45 minuten - 2 uren
After a good 8 years of listening to her music favorites in her ride, my bride of many years came to me with issue over her iPod not working anymore. I told her it needed a new battery, or worse needed to be replaced.
I went to my favorite repair site for all things Apple - www.ifixit.com, and found the battery to be available at a very low cost (less than $15). I also found this device to be, and I quote the folks at ifixit.com " One of the more difficult products to take apart". That statement is an understatement. Difficult would be changing the battery in an iPhone 4. This little device has 18 clips on the inside bottom outer case to be dealt with. I had some tools, but ended up ordering a few more when I ordered the replacement battery. Remember to put the hold switch in the "LOCKED" position before going any further! I successfully opened the iPod - only bending two of the 18 clips. Straightening them required two pair of plyers, and a metal spudger that I had ordered along with the battery - that did the trick. The old battery was stuck overzealously to the back of the case. So much so, that when I did finally remove it, the ribbon from the hold switch was torn in the process. Thank goodness for ifixit to have the replacement parts for this as well. Turns out the headphone port was not working too well anyway, and the replacement parts were quite inexpensive ( another $15 for the Headphone Jack & Hold Switch kit). I got the additional parts in, and commenced to putting it all back together. Having the hands of an old metalsmith proved to be that much more challenging for me, but perseverance proved to be my key attribute, and the iPod was back together with a statement on the screen to "restore the device using iTunes in a matter of minutes. I cannot overstate the fact that preparation is the key to success with this little project, and making sure you have all the clips in the right position along with making sure the sides are all straight go a long way in making the final closure a literal snap. The next real challenge came with the fact of iTunes not recognizing the iPod at all. I did a quick Google search for "iPod not recognized in iTunes on a Windows computer", and found a fix that worked. The author of that quick fix copied all of the folders/files from his iPod to a temporary folder on his Windows computer, and then did a Quick Format (FAT32) of the iPod. He then copied the folders/files back to his iPod, disconnected the device, reconnected it, and then opened iTunes, which asked him if he wanted to restore his device - success! Even Apple does not have this solution - maybe because it requires a Windows system to fix it?!? Anyway, I followed his instructions, except for copying over the folders/files - I was not worried about them. I did a quick DOS format on the iPod, and then disconnected it. I reconnected the iPod, and the computer recognized it right away. I opened iTunes, and it recognized the iPod as needing to be restored. I was able to restore the iPod, and in a matter of a few hours I was able to reload all of my bride's music for her listening enjoyment for "hopefully" the next 8 years. Hopefully by then, we will have more advanced technology out there to listen to our favorite tunes, but until then - Three Cheers for IFIXIT!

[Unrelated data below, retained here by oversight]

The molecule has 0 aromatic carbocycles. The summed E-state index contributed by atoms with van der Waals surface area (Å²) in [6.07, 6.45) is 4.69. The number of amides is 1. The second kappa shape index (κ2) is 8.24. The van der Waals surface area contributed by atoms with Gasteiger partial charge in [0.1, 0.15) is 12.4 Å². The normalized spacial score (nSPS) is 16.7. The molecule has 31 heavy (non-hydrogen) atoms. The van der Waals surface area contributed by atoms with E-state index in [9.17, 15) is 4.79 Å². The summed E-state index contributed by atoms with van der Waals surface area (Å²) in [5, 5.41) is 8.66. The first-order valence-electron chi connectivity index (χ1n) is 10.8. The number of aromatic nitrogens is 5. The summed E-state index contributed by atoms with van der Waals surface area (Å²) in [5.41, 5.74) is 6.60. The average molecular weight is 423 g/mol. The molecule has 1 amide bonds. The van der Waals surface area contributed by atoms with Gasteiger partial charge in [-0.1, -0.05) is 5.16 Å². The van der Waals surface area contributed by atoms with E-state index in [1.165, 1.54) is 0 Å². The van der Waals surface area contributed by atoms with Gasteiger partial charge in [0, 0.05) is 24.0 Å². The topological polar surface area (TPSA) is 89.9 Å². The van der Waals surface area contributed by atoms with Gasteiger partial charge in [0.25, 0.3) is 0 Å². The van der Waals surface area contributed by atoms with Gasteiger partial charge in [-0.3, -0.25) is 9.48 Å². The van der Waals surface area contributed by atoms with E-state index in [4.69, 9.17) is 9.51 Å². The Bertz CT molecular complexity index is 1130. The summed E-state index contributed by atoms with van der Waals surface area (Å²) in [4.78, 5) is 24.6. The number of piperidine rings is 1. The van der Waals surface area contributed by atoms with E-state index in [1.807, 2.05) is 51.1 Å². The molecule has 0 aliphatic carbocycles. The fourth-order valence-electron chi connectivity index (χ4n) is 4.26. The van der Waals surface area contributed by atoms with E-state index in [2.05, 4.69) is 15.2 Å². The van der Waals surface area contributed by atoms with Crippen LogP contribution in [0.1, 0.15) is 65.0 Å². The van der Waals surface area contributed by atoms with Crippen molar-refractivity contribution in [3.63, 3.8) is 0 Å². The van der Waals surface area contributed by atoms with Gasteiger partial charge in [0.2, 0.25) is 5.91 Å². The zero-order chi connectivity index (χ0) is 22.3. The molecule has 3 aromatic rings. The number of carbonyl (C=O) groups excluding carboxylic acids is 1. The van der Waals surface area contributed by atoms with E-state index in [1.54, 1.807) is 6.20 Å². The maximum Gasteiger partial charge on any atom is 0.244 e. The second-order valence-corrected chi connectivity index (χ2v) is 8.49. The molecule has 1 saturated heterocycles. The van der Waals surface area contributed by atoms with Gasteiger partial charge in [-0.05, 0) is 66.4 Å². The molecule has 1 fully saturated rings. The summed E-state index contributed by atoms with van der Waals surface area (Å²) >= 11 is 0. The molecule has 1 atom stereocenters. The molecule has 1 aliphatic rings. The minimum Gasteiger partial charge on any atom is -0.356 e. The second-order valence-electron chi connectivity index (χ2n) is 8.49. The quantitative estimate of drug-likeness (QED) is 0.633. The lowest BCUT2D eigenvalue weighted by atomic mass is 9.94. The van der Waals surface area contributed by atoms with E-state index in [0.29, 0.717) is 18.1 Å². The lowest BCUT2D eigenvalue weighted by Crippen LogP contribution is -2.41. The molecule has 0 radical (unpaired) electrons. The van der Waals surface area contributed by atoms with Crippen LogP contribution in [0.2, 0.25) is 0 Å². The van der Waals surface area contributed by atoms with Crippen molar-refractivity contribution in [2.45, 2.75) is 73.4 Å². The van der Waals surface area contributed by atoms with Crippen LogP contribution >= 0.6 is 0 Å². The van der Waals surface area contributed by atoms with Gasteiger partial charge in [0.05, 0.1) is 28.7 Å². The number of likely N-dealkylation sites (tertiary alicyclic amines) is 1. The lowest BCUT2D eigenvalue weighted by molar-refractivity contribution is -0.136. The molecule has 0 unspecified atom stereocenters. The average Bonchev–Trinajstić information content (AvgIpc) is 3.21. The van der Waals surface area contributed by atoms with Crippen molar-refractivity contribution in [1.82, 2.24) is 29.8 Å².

So, as I stated the 18 clips do make it a true challenge, and bending them back into place requires a bit of finesse. I used a pair of 90 degree needle nose pliers, and one of my metal spudgers to get the clips to bend in a downward position. I used a second pair of small needle nose pliers to finish getting the clips into proper alignment for reconnection with the top of the iPod. The use of a very flat surface to help in straightening out the edges of the back of the iPod is critical if you want it to look like it was never opened. You will end up bending the lip out while trying to open the case, but don't worry, it will bend back into shape. Sorry, no photos. Besides, there are plenty of excellent photos in the repair guide that proved to be worth gold to me while I was repairing my bride's iPod Classic. It took less than an hour to do the physical repairs once I had all the proper parts, and I would recommend purchasing the battery and the Headphone Jack & Hold Switch kits in the first place. The odds of "NOT" tearing the ribbons are pretty low, so just go ahead and shell out an extra $15, and you will have your iPod back together without having to wait for a second shipment like I did!